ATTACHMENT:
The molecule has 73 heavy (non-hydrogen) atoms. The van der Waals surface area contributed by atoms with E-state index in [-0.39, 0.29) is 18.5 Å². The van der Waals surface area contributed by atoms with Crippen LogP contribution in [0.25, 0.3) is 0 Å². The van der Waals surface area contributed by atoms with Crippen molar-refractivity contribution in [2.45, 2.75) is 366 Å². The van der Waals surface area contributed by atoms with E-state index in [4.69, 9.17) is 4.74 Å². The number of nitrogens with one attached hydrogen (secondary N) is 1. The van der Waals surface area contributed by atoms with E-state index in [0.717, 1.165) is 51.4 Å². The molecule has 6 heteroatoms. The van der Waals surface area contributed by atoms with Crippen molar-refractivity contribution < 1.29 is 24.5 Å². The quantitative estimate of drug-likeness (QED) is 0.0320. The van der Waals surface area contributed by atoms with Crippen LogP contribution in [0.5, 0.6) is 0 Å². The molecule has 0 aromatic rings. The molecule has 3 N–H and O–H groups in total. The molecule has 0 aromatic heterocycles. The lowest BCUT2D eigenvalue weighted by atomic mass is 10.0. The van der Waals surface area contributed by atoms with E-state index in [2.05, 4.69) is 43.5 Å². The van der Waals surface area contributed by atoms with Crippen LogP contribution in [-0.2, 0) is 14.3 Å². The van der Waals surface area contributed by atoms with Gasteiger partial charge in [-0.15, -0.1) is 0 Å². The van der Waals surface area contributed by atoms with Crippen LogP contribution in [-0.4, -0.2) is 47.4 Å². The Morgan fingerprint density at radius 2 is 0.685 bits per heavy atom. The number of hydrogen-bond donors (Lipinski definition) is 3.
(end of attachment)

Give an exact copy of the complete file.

The molecule has 73 heavy (non-hydrogen) atoms. The van der Waals surface area contributed by atoms with E-state index in [-0.39, 0.29) is 18.5 Å². The van der Waals surface area contributed by atoms with Crippen LogP contribution in [0.25, 0.3) is 0 Å². The van der Waals surface area contributed by atoms with Crippen molar-refractivity contribution in [2.45, 2.75) is 366 Å². The van der Waals surface area contributed by atoms with E-state index in [4.69, 9.17) is 4.74 Å². The number of nitrogens with one attached hydrogen (secondary N) is 1. The van der Waals surface area contributed by atoms with E-state index in [0.717, 1.165) is 51.4 Å². The molecule has 6 heteroatoms. The van der Waals surface area contributed by atoms with Crippen molar-refractivity contribution < 1.29 is 24.5 Å². The quantitative estimate of drug-likeness (QED) is 0.0320. The van der Waals surface area contributed by atoms with Crippen LogP contribution in [0.5, 0.6) is 0 Å². The molecule has 0 aromatic rings. The molecule has 3 N–H and O–H groups in total. The molecule has 0 aromatic heterocycles. The lowest BCUT2D eigenvalue weighted by atomic mass is 10.0. The van der Waals surface area contributed by atoms with E-state index in [2.05, 4.69) is 43.5 Å². The van der Waals surface area contributed by atoms with Crippen LogP contribution in [-0.2, 0) is 14.3 Å². The van der Waals surface area contributed by atoms with Gasteiger partial charge in [-0.15, -0.1) is 0 Å². The van der Waals surface area contributed by atoms with Crippen LogP contribution in [-0.4, -0.2) is 47.4 Å². The Morgan fingerprint density at radius 2 is 0.685 bits per heavy atom. The number of hydrogen-bond donors (Lipinski definition) is 3.